MEPS prepress abstract  -  DOI: https://doi.org/10.3354/meps12998

Eastern oysters use predation risk cues in larval settlement decisions and juvenile inducible morphological defenses

Jessica L. Pruett*, Marc J. Weissburg

*Email: jpruett7@gatech.edu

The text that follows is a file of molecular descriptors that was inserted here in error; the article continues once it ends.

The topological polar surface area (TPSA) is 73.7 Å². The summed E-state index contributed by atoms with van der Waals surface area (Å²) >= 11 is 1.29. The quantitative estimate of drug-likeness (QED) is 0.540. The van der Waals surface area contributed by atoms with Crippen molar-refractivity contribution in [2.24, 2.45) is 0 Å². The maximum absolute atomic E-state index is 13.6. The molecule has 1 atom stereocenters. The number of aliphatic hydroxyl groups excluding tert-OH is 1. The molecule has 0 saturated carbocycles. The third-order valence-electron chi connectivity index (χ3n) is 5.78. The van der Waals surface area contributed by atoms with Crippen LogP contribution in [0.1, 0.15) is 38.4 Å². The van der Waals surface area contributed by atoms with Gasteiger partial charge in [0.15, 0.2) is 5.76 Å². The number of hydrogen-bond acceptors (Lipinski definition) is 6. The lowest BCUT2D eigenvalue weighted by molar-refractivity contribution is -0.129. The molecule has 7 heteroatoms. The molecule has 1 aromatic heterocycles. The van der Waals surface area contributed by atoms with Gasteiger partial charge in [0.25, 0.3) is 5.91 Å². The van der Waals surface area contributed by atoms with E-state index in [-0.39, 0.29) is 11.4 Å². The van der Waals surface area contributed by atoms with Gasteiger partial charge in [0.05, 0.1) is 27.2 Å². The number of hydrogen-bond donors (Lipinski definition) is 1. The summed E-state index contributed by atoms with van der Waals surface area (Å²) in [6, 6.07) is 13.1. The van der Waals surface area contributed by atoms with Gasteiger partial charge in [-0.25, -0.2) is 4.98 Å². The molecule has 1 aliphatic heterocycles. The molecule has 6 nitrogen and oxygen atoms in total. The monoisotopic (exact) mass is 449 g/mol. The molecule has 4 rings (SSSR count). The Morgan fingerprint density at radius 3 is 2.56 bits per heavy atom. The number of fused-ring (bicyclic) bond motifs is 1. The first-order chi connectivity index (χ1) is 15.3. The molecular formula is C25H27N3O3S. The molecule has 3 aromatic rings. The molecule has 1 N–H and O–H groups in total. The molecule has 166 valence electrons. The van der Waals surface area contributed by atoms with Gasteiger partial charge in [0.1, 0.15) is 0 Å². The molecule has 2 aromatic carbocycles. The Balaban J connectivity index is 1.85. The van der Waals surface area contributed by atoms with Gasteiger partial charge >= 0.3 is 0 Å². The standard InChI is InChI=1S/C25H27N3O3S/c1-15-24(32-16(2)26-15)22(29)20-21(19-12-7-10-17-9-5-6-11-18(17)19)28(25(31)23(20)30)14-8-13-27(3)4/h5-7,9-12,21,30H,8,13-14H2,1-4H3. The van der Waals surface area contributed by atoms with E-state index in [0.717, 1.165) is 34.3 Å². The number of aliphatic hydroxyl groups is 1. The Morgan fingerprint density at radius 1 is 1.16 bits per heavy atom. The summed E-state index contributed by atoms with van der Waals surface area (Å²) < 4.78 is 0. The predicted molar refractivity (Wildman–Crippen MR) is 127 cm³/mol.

ABSTRACT: Predation is an important factor affecting the recruitment of marine benthic populations. Larvae can reduce their risk of predation by avoiding settlement near predators, whereas juveniles can resist predation through induced morphological defenses. We performed a 2-month field study to understand the nature of the predation risk cues used by settling larvae and developing juveniles to decrease predation threat during recruitment. We found that oyster recruitment was highest on caged tiles near juvenile oysters, but lowest on tiles near active mud crab predators that produce a combination of predator metabolites and crushed conspecific alarm cues. Chemical cues from crushed conspecifics alone did not affect recruitment in the field, yet oyster larvae avoided either mud crab cues or crushed conspecific cues when presented separately in lab behavior experiments. Comparing the field to lab results suggests alarm cues may be unreliable under natural environmental conditions or were not present at detectable enough concentrations in the relatively high turbulent flow environment of our field site to convey the predation threat necessary to deter oyster settlement. Oyster spat grew most quickly when exposed to crushed conspecifics and may employ different strategies in response to unique risk cues or predation risk levels by avoiding settlement near actively feeding future predators but growing quickly to reach a size refuge in the presence of alarm cues. These non-consumptive predator effects at different life stages may have important demographic consequences on oyster populations that need to be considered in conjunction with predator consumptive effects.